If there are two certainties in comics right now, it’s that adaptations are all the rage (from theaters to your TV screen), and that we’re probably never going to see any kind of filmed version of one of the most popular comics running, Brian K. Vaughan and Fiona Staples’ Saga. It’s not that Saga wouldn’t make for an awesome movie—its world just feels to expansive for the screen, resistant to being compressed into a two-hour screenplay, even with a mega-budget and a, er, slightly prohibitive rating from the MPAA. (The same holds true for Vaughan’s other zeitgeist-y title, Paper Girls, which just keeps getting better.)
To celebrate the release of Saga, Vol. 7, we asked Vaughan to recommend 10 comics he loves because they are, if not unadaptable, then perfectly suited to life on the page.
I like adaptations just fine, but my favorite comics are those that feel like they’re not desperate to become a movie or television series or whatever. So here are ten of my favorite recent graphic novels that take advantage of comics’ unique ability to explore the world and ourselves in ways that no other visual medium can.
Bumf, by Joe Sacco
One of the most important journalists working today returns to his roots as an underground cartoonist with this brutally hilarious volume satirizing the horrors, past and future, of America’s executive branch.
Injection, by Warren Ellis, Declan Shalvey, and Jordie Bellaire
A perfect blend of crime, science fiction and horror, with some of the most beautifully executed action scenes ever designed.
Providence, by Alan Moore and Jacen Burrows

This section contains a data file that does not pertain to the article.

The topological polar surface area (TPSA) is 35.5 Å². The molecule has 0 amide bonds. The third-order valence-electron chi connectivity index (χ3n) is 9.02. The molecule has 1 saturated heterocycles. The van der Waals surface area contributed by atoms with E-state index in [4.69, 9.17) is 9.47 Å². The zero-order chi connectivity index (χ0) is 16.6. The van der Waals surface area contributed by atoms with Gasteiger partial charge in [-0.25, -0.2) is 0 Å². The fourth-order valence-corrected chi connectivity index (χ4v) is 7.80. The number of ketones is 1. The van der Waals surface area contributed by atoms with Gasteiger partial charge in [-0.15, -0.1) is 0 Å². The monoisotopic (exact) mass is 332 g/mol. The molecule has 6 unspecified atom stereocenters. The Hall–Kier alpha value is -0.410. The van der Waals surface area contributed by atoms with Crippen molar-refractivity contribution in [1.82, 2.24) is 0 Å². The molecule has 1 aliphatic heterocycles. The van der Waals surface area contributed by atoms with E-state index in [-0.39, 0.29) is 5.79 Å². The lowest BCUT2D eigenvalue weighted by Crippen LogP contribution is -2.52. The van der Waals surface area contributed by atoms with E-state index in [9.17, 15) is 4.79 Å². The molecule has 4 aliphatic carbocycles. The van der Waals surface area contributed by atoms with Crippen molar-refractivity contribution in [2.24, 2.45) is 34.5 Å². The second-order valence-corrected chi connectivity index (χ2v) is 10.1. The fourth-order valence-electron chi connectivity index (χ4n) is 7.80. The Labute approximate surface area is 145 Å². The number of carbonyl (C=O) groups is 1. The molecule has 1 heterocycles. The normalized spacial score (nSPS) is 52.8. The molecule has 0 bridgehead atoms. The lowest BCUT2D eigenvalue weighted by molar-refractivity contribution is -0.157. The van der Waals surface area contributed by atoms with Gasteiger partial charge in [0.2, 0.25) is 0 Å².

The greatest writer in the history of comics is doing some of his finest work ever with artist Jacen Burrows and their harrowing exploration of Lovecraft.
I Love This Part, by Tillie Walden
A creator who’s half my age and twice as talented as I’ll ever be, Tillie Walden is the master of gorgeously melancholy dreamscapes.
Moonshine, by Brian Azzarello and Eduardo Risso
Whiskey and werewolves! Killer period drama from one of the strongest writer/artist duos ever assembled.
War Stories, by Garth Ennis and Tomas Aria
I don’t think any writer in any medium writes better dialogue than Garth Ennis, as evidenced by any volume of this series, which explores lesser-known battles from World War II in brilliant detail.
The Fix, by Nick Spencer and Steve Lieber
This insanely funny series about two extremely dirty LAPD detectives is the blackest comedy being published today.
Our Expanding Universe, by Alex Robinson
Robinson has created some of my favorite slice-of-life comics, and this ensemble story about five New York City friends grappling with early middle age is his best yet.
Resident Alien, by Peter Hogan and Steve Parkhouse
Featuring one of the most likable protagonists I’ve ever encountered, this series follows a benevolent alien who, after crash-landing on Earth, poses as a human doctor and spends his days solving mysteries while waiting for a ride home that might never come.
Tenements, Towers, and Trash: An Unconventional Illustrated History of New York City, by Julia Wertz
One of the funniest voices in comics is now also one of New York City’s most interesting historians. Check out some of Julia Wertz’s fascinating contributions to The New Yorker and Harper’s Magazine while you wait for this book to come out later in 2017.
What unadaptable comics would you add to Brian’s list?